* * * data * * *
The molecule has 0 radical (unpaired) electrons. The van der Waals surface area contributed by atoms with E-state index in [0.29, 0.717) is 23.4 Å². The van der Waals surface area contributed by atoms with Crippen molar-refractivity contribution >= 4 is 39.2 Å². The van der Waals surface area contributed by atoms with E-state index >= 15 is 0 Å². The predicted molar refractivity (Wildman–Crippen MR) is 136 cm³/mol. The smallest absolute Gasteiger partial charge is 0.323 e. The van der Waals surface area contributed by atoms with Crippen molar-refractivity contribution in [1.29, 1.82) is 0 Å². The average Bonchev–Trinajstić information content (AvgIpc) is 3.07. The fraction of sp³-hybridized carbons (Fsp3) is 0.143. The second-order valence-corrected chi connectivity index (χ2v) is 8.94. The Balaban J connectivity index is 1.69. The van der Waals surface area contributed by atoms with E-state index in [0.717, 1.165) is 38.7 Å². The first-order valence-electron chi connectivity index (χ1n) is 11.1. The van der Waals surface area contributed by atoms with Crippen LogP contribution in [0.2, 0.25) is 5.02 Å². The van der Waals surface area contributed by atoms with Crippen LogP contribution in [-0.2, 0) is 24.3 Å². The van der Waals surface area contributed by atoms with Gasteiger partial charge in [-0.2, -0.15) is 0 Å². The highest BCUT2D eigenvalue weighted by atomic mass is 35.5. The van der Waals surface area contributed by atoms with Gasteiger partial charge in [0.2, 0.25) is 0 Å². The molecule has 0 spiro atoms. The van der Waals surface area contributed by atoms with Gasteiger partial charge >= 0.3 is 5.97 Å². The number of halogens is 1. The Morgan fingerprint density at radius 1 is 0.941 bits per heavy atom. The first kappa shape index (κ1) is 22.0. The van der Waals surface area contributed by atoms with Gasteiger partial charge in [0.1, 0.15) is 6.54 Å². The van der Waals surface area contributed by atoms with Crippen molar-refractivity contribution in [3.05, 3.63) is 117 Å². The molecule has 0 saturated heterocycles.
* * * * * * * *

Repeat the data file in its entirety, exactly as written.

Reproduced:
The molecule has 0 radical (unpaired) electrons. The van der Waals surface area contributed by atoms with E-state index in [0.29, 0.717) is 23.4 Å². The van der Waals surface area contributed by atoms with Crippen molar-refractivity contribution >= 4 is 39.2 Å². The van der Waals surface area contributed by atoms with E-state index >= 15 is 0 Å². The predicted molar refractivity (Wildman–Crippen MR) is 136 cm³/mol. The smallest absolute Gasteiger partial charge is 0.323 e. The van der Waals surface area contributed by atoms with Crippen molar-refractivity contribution in [1.29, 1.82) is 0 Å². The average Bonchev–Trinajstić information content (AvgIpc) is 3.07. The fraction of sp³-hybridized carbons (Fsp3) is 0.143. The second-order valence-corrected chi connectivity index (χ2v) is 8.94. The Balaban J connectivity index is 1.69. The van der Waals surface area contributed by atoms with E-state index in [0.717, 1.165) is 38.7 Å². The first-order valence-electron chi connectivity index (χ1n) is 11.1. The van der Waals surface area contributed by atoms with Crippen LogP contribution in [0.2, 0.25) is 5.02 Å². The van der Waals surface area contributed by atoms with Crippen LogP contribution in [-0.2, 0) is 24.3 Å². The van der Waals surface area contributed by atoms with Gasteiger partial charge in [-0.2, -0.15) is 0 Å². The highest BCUT2D eigenvalue weighted by atomic mass is 35.5. The van der Waals surface area contributed by atoms with Gasteiger partial charge in [0.2, 0.25) is 0 Å². The molecule has 0 spiro atoms. The van der Waals surface area contributed by atoms with Gasteiger partial charge >= 0.3 is 5.97 Å². The number of halogens is 1. The Morgan fingerprint density at radius 1 is 0.941 bits per heavy atom. The first kappa shape index (κ1) is 22.0. The van der Waals surface area contributed by atoms with Gasteiger partial charge in [0.1, 0.15) is 6.54 Å². The van der Waals surface area contributed by atoms with Crippen molar-refractivity contribution in [3.05, 3.63) is 117 Å². The molecule has 0 saturated heterocycles.